- Series: The Complete Idiot's Guide
- Paperback: 400 pages
- Publisher: Alpha; 1st edition (August 26, 2002)
- Language: English
- ISBN-10: 0028642848
- ISBN-13: 978-0028642840
- Product Dimensions: 6.1 x 0.9 x 8.9 inches
- Shipping Weight: 1.2 pounds
- Average Customer Review: 7 customer reviews
- Amazon Best Sellers Rank: #1,309,782 in Books (See Top 100 in Books)
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The Complete Idiot's Guide to Getting and Owning a Dog Paperback – September 1, 2002
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-- A comprehensive guide to acquiring, living with, and caring for a dog, from puppyhood through old age. -- In clear, concise, and fun-to-read language, it tells readers everything they need to know, including how to select and acquire a dog, set up house, deal with health care, nutrition, exercise, grooming, breeding (or not), basic and more advanced training, and more. According to the Info Please Almanac, dogs are the most popular pets in the U.S. The market for dog owners, and potential dog owners, is huge. The Complete Idiot's Guide "RM" to Getting and Owning a Dog provides a clear, concise, and fun-to-read reference on everything readers need to know, including how to select and acquire a dog; set up house; deal with health care; provide good nutrition, exercise, training, and grooming; handle breeding; and more. This book will also help readers answer questions concerning pedigrees, games, dog etiquette and social rules, traveling, and dealing with the death of a beloved pet.
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This new book by Sheila Webster Boneham is an especially good one for those who have never owned a dog before, or who may have had a dog, but who didn't explore all the facets of dog ownership. She offers a lot of suggestions about what to consider before getting a dog.
She covers everything from selecting a breed that fits your lifestyle, to what supplies you need to get when you bring your pet home. In a chapter on "Size and Other Big Decisions," she asks the important question, "What do you want from your dog?" Many people don't consider this before they bring that cute puppy home, yet the answers will determine whether you have a dog you love, but don't like, or have the perfect canine soul mate.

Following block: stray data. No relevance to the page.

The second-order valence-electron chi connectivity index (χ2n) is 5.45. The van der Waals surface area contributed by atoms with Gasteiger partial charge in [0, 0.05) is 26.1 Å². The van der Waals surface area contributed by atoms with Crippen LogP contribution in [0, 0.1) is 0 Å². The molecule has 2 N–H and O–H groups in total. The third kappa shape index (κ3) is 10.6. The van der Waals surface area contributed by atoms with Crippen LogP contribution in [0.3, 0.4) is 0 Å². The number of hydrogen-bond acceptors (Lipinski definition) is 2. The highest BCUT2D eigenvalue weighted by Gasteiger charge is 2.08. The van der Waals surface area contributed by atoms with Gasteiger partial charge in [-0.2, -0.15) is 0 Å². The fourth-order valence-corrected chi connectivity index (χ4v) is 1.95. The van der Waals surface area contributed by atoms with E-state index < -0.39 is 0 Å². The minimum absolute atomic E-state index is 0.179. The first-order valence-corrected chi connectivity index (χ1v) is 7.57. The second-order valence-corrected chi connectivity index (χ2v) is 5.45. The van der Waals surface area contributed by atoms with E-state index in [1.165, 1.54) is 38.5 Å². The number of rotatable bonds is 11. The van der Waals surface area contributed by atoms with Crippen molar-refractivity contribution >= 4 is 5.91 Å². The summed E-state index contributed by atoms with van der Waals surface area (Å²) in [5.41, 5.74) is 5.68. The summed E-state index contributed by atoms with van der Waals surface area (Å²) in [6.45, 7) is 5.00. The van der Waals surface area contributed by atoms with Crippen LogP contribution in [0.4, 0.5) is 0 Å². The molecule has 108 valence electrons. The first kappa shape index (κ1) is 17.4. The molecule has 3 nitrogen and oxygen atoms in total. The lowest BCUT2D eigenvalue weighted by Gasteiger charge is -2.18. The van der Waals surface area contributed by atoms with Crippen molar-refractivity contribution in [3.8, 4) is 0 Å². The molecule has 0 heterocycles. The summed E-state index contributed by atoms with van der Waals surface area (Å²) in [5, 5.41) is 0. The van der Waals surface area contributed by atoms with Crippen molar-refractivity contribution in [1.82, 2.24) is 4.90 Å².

Boneham handles potentially controversial topics -- like vaccinations and feeding methods -- fairly and objectively. So new owners are aware of the pros and cons, and more importantly where and how to get more information.
Her chapter on "What Every Dog Should Know" has good advice on training and reinforcement. She urges her readers to take their dogs to at least one good obedience class. There is a helpful list suggesting how to tell if an instructor is qualified to teach the class. One suggestion is to not be shy about asking the instructor what her credentials are. As an obedience instructor, I would love to have someone ask me this, because it gives me a chance to brag about my dogs, and the dogs of former students.
A special gem of information is in a section on "Living with more than one dog."
"If you try to apply human ideas about equality and fairness to your family of dogs, you create confusion. For instance, if you try to treat the dogs equally and you alternate who gets a treat first 'to be fair' you undermine the dominant or alpha dog's position. In a pack, the alpha eats first, gets the best bed and controls the resources. If your alpha dog is hogging the chewy toys and you take them from him and divvy them up, you again undermine his position."
So many people do not understand this concept, so it is especially valuable to have it explained in this book for new dog owners.
There's also a nice chapter on canine medical emergencies, including what to include in a first aid kit.
The jacket notes indicate that Boneham competes in a variety of dog sports with her dogs, and does dog-assisted therapy as well. This experience comes through in her well-written book.
All in all, this is a terrific book, at a great price, and one I can heartily recommend to new dog and puppy owners.